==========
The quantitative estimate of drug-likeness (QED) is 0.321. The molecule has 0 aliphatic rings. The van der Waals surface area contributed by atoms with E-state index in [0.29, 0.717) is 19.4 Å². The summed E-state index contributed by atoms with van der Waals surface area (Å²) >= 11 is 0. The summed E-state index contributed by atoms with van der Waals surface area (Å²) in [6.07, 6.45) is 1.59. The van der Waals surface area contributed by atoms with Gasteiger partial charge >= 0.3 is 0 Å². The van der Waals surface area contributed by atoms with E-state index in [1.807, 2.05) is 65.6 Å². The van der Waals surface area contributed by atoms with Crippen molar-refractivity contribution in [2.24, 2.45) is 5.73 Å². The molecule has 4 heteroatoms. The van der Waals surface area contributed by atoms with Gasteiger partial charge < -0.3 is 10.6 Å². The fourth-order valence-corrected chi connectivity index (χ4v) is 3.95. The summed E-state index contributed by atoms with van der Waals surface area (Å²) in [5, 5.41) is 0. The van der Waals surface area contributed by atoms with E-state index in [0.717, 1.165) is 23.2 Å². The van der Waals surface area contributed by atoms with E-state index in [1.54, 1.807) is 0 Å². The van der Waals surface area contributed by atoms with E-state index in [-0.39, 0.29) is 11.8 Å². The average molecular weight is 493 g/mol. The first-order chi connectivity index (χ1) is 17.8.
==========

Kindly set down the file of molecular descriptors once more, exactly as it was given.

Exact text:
The quantitative estimate of drug-likeness (QED) is 0.321. The molecule has 0 aliphatic rings. The van der Waals surface area contributed by atoms with E-state index in [0.29, 0.717) is 19.4 Å². The summed E-state index contributed by atoms with van der Waals surface area (Å²) >= 11 is 0. The summed E-state index contributed by atoms with van der Waals surface area (Å²) in [6.07, 6.45) is 1.59. The van der Waals surface area contributed by atoms with Gasteiger partial charge >= 0.3 is 0 Å². The van der Waals surface area contributed by atoms with E-state index in [1.807, 2.05) is 65.6 Å². The van der Waals surface area contributed by atoms with Crippen molar-refractivity contribution in [2.24, 2.45) is 5.73 Å². The molecule has 4 heteroatoms. The van der Waals surface area contributed by atoms with Gasteiger partial charge < -0.3 is 10.6 Å². The fourth-order valence-corrected chi connectivity index (χ4v) is 3.95. The summed E-state index contributed by atoms with van der Waals surface area (Å²) in [5, 5.41) is 0. The van der Waals surface area contributed by atoms with E-state index in [0.717, 1.165) is 23.2 Å². The van der Waals surface area contributed by atoms with E-state index in [1.54, 1.807) is 0 Å². The van der Waals surface area contributed by atoms with E-state index in [-0.39, 0.29) is 11.8 Å². The average molecular weight is 493 g/mol. The first-order chi connectivity index (χ1) is 17.8.